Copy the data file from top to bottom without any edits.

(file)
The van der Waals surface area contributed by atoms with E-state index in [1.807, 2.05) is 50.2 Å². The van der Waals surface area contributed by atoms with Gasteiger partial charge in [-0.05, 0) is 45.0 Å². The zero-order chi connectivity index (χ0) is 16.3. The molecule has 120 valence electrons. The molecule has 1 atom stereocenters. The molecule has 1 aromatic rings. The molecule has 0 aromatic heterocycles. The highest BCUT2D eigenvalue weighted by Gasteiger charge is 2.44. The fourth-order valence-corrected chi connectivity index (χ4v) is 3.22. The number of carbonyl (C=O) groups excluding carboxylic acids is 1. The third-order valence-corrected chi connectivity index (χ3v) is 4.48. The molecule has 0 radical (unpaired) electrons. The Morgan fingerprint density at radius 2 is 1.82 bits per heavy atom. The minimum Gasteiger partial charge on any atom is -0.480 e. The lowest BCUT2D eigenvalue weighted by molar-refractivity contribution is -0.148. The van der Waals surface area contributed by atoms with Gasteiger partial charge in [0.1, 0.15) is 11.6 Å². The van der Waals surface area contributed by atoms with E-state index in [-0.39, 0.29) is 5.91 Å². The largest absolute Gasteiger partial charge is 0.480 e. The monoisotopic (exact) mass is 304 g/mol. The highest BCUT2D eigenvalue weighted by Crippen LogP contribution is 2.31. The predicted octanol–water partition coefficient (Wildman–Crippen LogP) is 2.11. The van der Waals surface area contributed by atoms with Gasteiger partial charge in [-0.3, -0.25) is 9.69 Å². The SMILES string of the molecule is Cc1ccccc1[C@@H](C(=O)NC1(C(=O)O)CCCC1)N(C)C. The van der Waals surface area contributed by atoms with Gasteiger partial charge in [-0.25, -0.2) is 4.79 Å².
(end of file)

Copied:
The van der Waals surface area contributed by atoms with E-state index in [1.807, 2.05) is 50.2 Å². The van der Waals surface area contributed by atoms with Gasteiger partial charge in [-0.05, 0) is 45.0 Å². The zero-order chi connectivity index (χ0) is 16.3. The molecule has 120 valence electrons. The molecule has 1 atom stereocenters. The molecule has 1 aromatic rings. The molecule has 0 aromatic heterocycles. The highest BCUT2D eigenvalue weighted by Gasteiger charge is 2.44. The fourth-order valence-corrected chi connectivity index (χ4v) is 3.22. The number of carbonyl (C=O) groups excluding carboxylic acids is 1. The third-order valence-corrected chi connectivity index (χ3v) is 4.48. The molecule has 0 radical (unpaired) electrons. The Morgan fingerprint density at radius 2 is 1.82 bits per heavy atom. The minimum Gasteiger partial charge on any atom is -0.480 e. The lowest BCUT2D eigenvalue weighted by molar-refractivity contribution is -0.148. The van der Waals surface area contributed by atoms with Gasteiger partial charge in [0.1, 0.15) is 11.6 Å². The van der Waals surface area contributed by atoms with E-state index in [-0.39, 0.29) is 5.91 Å². The largest absolute Gasteiger partial charge is 0.480 e. The monoisotopic (exact) mass is 304 g/mol. The highest BCUT2D eigenvalue weighted by Crippen LogP contribution is 2.31. The predicted octanol–water partition coefficient (Wildman–Crippen LogP) is 2.11. The van der Waals surface area contributed by atoms with Gasteiger partial charge in [-0.3, -0.25) is 9.69 Å². The SMILES string of the molecule is Cc1ccccc1[C@@H](C(=O)NC1(C(=O)O)CCCC1)N(C)C. The van der Waals surface area contributed by atoms with Gasteiger partial charge in [-0.25, -0.2) is 4.79 Å².